Sprains & Strains: What They Are and What to Do About Them
Sprains & Strains: What They Are and What to Do About Them
We have all twisted an ankle or pulled a muscle at some time. but many of us are not sure what to do when this happens. This handout discusses these basic types of injury and information regarding injury first aid and rehabilitation.
A sprain is an injury to a joint ligament. Ligaments are the strong bands of tissue that connect one bone to another at a joint. The severity of the injury can be classified by the amount of tissue tearing, joint stability, pain, and swelling. The mildest sprain (first degree) has little tearing, pain, or swelling and joint stability is good. The second-degree sprain has the broadest range of damage, with moderate instability and moderate-to-severe pain and swelling. The most serious sprain is a third-degree sprain. The ligament is completely ruptured and the joint is unstable. There may be no pain. There will be a lot of swelling with this type of sprain, and often other tissues are damaged.
A strain is damage to muscle fibers and to the fibers that attach the muscle to the bone. Other names for a strain include "torn muscle," "muscle pulls," and "ruptured tendon." Muscle injuries are classified from first- (lease severe) to third- (most severe) degree strains. A first-degree strain has little tissue tearing, mild tenderness, and pain with full range of motion. As with the sprains, the second-degree strain has a wide variability. Muscle or tendon tissue have been torn, resulting in very painful, limited motion. There may be some observable swelling or a depression at the spot of the injury with a second-degree strain. The third-degree strain involves complete rupture of a part of the muscle unit. Motion will be severely decreased or absent. Pain will be severe at first, but the muscle may be painless after the initial injury.
There are several decisions that you must make when you injure yourself. Among the first of these is how serious the injury is and whether you should go to a health care provider. Look for deformities, swelling, and changes in skin color. If there are deformities, significant swelling, or pain, you should immobilize the area and seek medical help. Many fractures will not cause a deformity; thus, if there is any doubt or concern you should get medical attention.
Management of both sprains and strains follows the "PRICE" principle:
P = Protect from further injury
R = Restrict activity
I = Apply ice
C = Apply compression
E = Elevate the injured area
This principle limits the amount of swelling at the injury and improves the healing process. Splints, pads, and crutches will protect a joint or muscle from further injury when appropriately used (usually for more severe sprains or strains). Activity restriction (usually for 48-72 hours) will allow the healing process to begin. During the activity restriction, gentle movement of the muscle or joint should be started. Ice should be applied for 15-20 minutes every hour to hour and a half. Compression, such as an elastic bandage, should be kept on between icing; you may want to remove the bandage while sleeping, though keeping it compressed even during the night is best. Elevating the limb will also keep the swelling to a minimum. Acute treatment is the first stage of rehabilitation.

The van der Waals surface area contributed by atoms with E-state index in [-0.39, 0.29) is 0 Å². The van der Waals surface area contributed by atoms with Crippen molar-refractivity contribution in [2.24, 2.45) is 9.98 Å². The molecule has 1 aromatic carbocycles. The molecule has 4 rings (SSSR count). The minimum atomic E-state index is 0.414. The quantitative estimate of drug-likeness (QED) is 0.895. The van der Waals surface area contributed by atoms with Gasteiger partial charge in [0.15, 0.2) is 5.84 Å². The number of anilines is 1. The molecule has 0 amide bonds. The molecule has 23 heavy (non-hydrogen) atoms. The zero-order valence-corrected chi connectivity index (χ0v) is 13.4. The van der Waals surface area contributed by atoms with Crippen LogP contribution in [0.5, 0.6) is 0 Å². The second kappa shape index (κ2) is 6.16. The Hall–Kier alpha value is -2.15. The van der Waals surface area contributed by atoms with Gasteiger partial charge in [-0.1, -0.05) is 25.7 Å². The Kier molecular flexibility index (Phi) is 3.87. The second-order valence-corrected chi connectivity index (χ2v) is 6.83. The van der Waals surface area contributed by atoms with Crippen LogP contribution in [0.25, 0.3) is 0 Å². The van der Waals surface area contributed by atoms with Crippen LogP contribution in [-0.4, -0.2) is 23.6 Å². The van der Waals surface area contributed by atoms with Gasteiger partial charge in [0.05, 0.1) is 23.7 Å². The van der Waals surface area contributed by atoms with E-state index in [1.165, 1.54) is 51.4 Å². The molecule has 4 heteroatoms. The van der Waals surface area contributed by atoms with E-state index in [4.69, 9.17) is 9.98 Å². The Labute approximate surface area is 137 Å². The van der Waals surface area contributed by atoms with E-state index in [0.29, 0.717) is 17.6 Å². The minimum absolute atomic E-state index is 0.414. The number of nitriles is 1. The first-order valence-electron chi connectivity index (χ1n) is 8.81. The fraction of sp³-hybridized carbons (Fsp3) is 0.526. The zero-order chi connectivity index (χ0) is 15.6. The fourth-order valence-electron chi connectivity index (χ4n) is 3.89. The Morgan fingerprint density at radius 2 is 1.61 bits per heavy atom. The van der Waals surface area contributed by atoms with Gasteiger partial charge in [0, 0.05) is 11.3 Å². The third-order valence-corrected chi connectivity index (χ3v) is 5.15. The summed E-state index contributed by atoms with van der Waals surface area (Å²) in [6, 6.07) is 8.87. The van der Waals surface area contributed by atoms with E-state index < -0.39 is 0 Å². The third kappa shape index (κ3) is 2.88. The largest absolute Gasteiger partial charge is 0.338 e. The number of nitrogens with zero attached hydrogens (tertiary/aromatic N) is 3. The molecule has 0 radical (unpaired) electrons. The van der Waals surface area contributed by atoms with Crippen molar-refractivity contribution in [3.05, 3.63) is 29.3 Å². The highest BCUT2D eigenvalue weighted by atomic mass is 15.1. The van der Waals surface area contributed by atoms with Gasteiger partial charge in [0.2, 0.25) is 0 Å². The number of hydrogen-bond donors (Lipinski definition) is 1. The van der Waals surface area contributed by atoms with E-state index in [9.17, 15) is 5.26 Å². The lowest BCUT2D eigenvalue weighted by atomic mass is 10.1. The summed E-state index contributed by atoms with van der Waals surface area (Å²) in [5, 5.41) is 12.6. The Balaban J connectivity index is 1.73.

Following the first 48-72 hours, it is important to start the next stage of rehabilitation. The second stage of rehabilitation focuses on gentle movement of the muscle or joint, mild resistive exercise, joint position training, and continued icing. When you are able to move without pain, you can progress to the next stage of rehabilitation. During this stage you may gradually return to more strenuous activities, such as strengthening. A simple guide to how much you can do is pain. Pain should remain low during rehabilitation; if pain increases it usually means you have attempted to do too much.
Throughout your recovery you can still maintain an aerobic training program. Options for training include stationary bicycling, swimming, walking, or running in water. If the injury is more than a mild sprain or strain, it is best to consult your health care provider.
Important: If you suspect more than a mild injury, cannot put weight on the limb, or it gives way, you should consult a health care provider.
Reprinted with permission from: The American College of Sports Medicine, "Sprains & Strains: What They Are and What to Do About Them," written by Lynn Millar, PhD, PT, FACSM.
Healing time depends on site, severity, and type of injury. for example, a mild ankle sprain may heal in 2-4 weeks, while a fracture of the leg may take 8-12 weeks. However, healing usually proceeds in certain stages.
- Swelling and pain decreases or disappears in the first 24-72 hours.
- Discoloration (bruising) usually subsides within 10-14 days.
- Range of motion increases over 7-14 days, although stiffness and weakness may persist.
When an injury occurs, it may result in weakness due to tissue damage and disuse, in addition to decreased control over the damaged body part. Regaining strength and coordination of the injured body part should be considered part of the rehabilitation and healing process, and an injury should not be considered healed until this process is accomplished. Attempting to return to an activity before proper healing of the injury puts you at risk for reinjury or an additional injury. Consultation with a sports medicine professional may aid in the initial treatment and rehabilitation and the determination of when to return to play.
Reprinted with permission from: The American College of Sports Medicine, "Return to Play: A Common Sense Guide for Coaches," written by Lawrence M. Magee, MD, FACSM.Sprains & Strains: What they are and what to do about them. Altern Med Alert 2006;9(1):S1-S2.
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